Moving the needle on opiate addiction

Columbus is preparing to work with one of the leading treatment centers in the country to find a local solution to a widespread opioid-addiction epidemic.

A new coalition to address the opioid-addiction crisis through Healthy Communities, an initiative based at Columbus Regional Health, is considering seeking guidance and resources from the Hazelden Betty Ford Foundation near Minneapolis.

The connection between the city’s efforts and Hazelden came out of volunteer work that former Columbus Regional Hospital President John McGinty was doing with St. Peter’s Lutheran Church.

Church staff members struggled to find treatment options for individuals who asked for help from the church, he said.

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Working as a consultant for the church and working closely with the Rev. Mark Teike for the past four years, McGinty said he observed that the church was struggling and experiencing a great deal of frustration over its efforts to help families mired in the aftermath of drug and alcohol abuse.

Some of the people seeking help from the church staff were from the congregation, but many of them weren’t, McGinty said.

“We didn’t have any local options,” McGinty said. “And we were becoming frustrated because we weren’t able to help people.”

McGinty and Teike, the church’s senior pastor, also began working with retired Columbus attorney Charles Wells to research what options might serve Columbus and Bartholomew County residents suffering from addiction.

McGinty described Hazelden’s addiction treatment as the gold standard in addiction care, and he and Wells traveled to Minnesota last fall to visit the center along with other Columbus residents. They spent three days reviewing specifically what is being done in opioid-addiction treatment.

Wells then attended a program near Cincinnati, sponsored through Hazelden, and researched what the Covington, Kentucky, community had been doing for the past two years to respond to opioid abuse.

They then took their research to Healthy Communities late last year, he said.

“This isn’t unique to one congregation,” McGinty said of efforts at St. Peter’s to research how to help people mired in addiction. “This affects our entire social structure of our community. And it was a call to action as Healthy Communities has identified mental health, specifically addiction services, as a high-priority health issue for the community.”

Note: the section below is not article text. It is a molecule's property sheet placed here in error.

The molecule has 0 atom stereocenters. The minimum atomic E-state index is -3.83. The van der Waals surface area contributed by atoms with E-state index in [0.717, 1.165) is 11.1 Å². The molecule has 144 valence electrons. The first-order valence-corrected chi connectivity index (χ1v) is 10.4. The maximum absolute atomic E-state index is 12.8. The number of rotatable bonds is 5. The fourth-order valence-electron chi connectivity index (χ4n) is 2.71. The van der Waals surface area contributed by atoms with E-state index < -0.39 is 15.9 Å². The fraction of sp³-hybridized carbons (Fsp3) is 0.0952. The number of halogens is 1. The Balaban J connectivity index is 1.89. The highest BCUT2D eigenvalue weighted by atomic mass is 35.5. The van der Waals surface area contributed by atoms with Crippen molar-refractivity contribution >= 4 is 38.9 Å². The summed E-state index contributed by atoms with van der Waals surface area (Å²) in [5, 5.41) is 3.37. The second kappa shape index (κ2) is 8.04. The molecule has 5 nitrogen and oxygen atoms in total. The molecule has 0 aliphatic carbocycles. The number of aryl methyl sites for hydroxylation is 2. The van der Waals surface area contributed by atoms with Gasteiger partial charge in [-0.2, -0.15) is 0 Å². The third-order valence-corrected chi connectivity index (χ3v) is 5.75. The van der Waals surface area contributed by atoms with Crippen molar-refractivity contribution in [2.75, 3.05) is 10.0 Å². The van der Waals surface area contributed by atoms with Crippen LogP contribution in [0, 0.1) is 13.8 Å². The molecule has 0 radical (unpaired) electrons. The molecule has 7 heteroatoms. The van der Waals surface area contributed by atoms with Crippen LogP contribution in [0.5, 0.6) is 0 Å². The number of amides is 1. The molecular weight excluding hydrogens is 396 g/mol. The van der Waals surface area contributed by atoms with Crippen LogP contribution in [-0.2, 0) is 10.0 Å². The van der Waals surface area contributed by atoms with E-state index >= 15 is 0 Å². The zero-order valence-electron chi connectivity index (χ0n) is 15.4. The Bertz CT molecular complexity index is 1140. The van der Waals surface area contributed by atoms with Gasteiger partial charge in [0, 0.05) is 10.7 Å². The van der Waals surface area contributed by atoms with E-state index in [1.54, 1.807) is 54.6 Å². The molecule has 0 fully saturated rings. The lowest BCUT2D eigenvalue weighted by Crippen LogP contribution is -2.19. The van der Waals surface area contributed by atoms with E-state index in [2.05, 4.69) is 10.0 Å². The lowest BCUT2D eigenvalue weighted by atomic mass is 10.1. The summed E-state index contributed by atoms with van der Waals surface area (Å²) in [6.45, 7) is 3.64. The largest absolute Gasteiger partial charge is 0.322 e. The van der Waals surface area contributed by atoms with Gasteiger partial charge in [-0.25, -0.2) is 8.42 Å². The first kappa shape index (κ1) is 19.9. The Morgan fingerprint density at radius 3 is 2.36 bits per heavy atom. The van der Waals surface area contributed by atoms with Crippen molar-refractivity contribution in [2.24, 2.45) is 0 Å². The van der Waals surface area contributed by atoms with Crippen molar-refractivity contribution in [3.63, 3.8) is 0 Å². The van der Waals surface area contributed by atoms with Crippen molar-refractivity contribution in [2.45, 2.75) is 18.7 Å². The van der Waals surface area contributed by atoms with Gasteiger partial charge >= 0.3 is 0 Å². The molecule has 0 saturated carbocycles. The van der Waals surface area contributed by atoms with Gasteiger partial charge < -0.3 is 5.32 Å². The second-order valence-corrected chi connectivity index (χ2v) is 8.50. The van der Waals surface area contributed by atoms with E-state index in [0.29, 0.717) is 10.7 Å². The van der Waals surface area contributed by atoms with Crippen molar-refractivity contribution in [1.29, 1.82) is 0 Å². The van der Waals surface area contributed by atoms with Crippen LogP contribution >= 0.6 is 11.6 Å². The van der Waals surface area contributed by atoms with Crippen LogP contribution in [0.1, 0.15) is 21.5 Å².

Wells said he became involved in researching how Columbus could respond to the opioid-abuse problem after working as a public defender and seeing what was going on in the criminal justice system.

“It was broken,” he said of the system that takes drug abusers into a cycle of arrest, conviction, sentencing, probation and relapse. “It was a merry-go-round.”

While St. Peter’s has an outpatient program to help recovering addicts, Wells said the city and surrounding region needs more options — including an inpatient treatment center, drug courts geared toward rehabilitating addicts and a system that helps recovering addicts restore their lives.

Wells is looking to find a hospital system that would partner with their efforts to have an inpatient program, that would care for those who could pay, and those who could not.

Drug courts are different than regular court in that offenders who go through the system are locked into a program that requires treatment, counseling and help in the event of relapse. The ultimate goal of a drug court is to rehabilitate individuals so they can overcome their addiction, stay straight, get their children back, obtain employment and move on with their lives, Wells said.

“It makes people feel like they are wanted,” Wells said of a drug court. “Not that they are throw-aways.”

Wells is also interested in finding a community partner willing to donate used buses to provide transportation for recovering addicts who need rides to work. Also needed is temporary housing so recovering addicts can change their environment, he said.

Wells said he hopes to find a partnership with a local staffing agency that would be willing to help recovering addicts find jobs.

“I’m trying to figure out what we’ve got, what we need and how we’re going to go about getting it,” Wells said.

He believes consulting with Hazelden and its Core 12 program for inpatient treatment of opiate addiction is vital to the local region’s success in dealing with the addiction epidemic.